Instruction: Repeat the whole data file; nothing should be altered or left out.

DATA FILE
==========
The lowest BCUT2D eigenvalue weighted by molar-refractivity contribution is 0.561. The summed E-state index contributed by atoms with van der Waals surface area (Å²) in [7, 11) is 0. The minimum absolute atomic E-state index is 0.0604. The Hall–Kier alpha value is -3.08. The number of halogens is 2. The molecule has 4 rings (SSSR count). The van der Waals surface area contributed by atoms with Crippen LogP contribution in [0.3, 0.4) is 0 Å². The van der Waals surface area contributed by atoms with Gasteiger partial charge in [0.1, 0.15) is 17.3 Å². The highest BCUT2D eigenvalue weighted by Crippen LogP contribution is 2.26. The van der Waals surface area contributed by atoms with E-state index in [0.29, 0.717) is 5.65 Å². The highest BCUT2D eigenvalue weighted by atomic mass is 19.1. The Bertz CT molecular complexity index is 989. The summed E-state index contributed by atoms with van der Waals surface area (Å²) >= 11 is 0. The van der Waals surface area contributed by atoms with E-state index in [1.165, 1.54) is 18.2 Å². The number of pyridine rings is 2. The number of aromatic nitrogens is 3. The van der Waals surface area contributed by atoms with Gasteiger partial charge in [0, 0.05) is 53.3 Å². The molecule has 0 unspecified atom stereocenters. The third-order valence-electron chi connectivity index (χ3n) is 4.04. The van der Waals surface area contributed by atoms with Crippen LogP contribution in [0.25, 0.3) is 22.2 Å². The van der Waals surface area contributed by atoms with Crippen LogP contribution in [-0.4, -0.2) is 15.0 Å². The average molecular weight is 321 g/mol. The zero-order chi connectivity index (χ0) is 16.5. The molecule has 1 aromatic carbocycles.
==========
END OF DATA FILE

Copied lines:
The lowest BCUT2D eigenvalue weighted by molar-refractivity contribution is 0.561. The summed E-state index contributed by atoms with van der Waals surface area (Å²) in [7, 11) is 0. The minimum absolute atomic E-state index is 0.0604. The Hall–Kier alpha value is -3.08. The number of halogens is 2. The molecule has 4 rings (SSSR count). The van der Waals surface area contributed by atoms with Crippen LogP contribution in [0.3, 0.4) is 0 Å². The van der Waals surface area contributed by atoms with Gasteiger partial charge in [0.1, 0.15) is 17.3 Å². The highest BCUT2D eigenvalue weighted by Crippen LogP contribution is 2.26. The van der Waals surface area contributed by atoms with E-state index in [0.29, 0.717) is 5.65 Å². The highest BCUT2D eigenvalue weighted by atomic mass is 19.1. The Bertz CT molecular complexity index is 989. The summed E-state index contributed by atoms with van der Waals surface area (Å²) >= 11 is 0. The van der Waals surface area contributed by atoms with E-state index in [1.165, 1.54) is 18.2 Å². The number of pyridine rings is 2. The number of aromatic nitrogens is 3. The van der Waals surface area contributed by atoms with Gasteiger partial charge in [0, 0.05) is 53.3 Å². The molecule has 0 unspecified atom stereocenters. The third-order valence-electron chi connectivity index (χ3n) is 4.04. The van der Waals surface area contributed by atoms with Crippen LogP contribution in [0.25, 0.3) is 22.2 Å². The van der Waals surface area contributed by atoms with Crippen LogP contribution in [-0.4, -0.2) is 15.0 Å². The average molecular weight is 321 g/mol. The zero-order chi connectivity index (χ0) is 16.5. The molecule has 1 aromatic carbocycles.